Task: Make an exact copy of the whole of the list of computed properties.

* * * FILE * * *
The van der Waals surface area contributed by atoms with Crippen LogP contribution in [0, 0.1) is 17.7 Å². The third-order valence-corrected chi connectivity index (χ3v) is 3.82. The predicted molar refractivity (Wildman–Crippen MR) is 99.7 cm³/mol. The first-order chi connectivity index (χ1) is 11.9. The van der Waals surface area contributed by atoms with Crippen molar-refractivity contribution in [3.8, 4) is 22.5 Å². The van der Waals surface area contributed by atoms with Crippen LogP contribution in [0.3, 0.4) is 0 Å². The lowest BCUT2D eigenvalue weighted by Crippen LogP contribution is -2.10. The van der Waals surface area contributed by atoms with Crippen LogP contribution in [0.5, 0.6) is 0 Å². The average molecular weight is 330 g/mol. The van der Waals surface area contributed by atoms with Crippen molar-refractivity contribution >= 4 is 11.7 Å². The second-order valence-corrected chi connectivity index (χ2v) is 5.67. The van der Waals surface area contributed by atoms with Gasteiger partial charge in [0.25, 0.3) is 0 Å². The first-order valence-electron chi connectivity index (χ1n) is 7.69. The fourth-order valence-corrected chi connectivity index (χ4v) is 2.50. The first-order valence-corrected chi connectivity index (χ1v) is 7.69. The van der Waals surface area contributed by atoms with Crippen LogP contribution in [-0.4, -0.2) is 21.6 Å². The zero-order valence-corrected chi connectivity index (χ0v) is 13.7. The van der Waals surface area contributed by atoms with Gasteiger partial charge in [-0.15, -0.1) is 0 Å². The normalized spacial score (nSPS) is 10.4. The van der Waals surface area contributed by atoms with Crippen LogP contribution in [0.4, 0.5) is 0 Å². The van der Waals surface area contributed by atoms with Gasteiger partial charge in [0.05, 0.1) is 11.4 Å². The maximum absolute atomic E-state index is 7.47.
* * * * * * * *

The van der Waals surface area contributed by atoms with Crippen LogP contribution in [0, 0.1) is 17.7 Å². The third-order valence-corrected chi connectivity index (χ3v) is 3.82. The predicted molar refractivity (Wildman–Crippen MR) is 99.7 cm³/mol. The first-order chi connectivity index (χ1) is 11.9. The van der Waals surface area contributed by atoms with Crippen molar-refractivity contribution in [3.8, 4) is 22.5 Å². The van der Waals surface area contributed by atoms with Crippen LogP contribution in [0.3, 0.4) is 0 Å². The lowest BCUT2D eigenvalue weighted by Crippen LogP contribution is -2.10. The van der Waals surface area contributed by atoms with Crippen LogP contribution in [0.5, 0.6) is 0 Å². The average molecular weight is 330 g/mol. The van der Waals surface area contributed by atoms with Crippen molar-refractivity contribution >= 4 is 11.7 Å². The second-order valence-corrected chi connectivity index (χ2v) is 5.67. The van der Waals surface area contributed by atoms with Gasteiger partial charge in [0.25, 0.3) is 0 Å². The first-order valence-electron chi connectivity index (χ1n) is 7.69. The fourth-order valence-corrected chi connectivity index (χ4v) is 2.50. The first-order valence-corrected chi connectivity index (χ1v) is 7.69. The van der Waals surface area contributed by atoms with Crippen LogP contribution in [-0.4, -0.2) is 21.6 Å². The zero-order valence-corrected chi connectivity index (χ0v) is 13.7. The van der Waals surface area contributed by atoms with Gasteiger partial charge in [-0.15, -0.1) is 0 Å². The normalized spacial score (nSPS) is 10.4. The van der Waals surface area contributed by atoms with Crippen LogP contribution in [0.4, 0.5) is 0 Å². The van der Waals surface area contributed by atoms with Gasteiger partial charge in [0.05, 0.1) is 11.4 Å². The maximum absolute atomic E-state index is 7.47.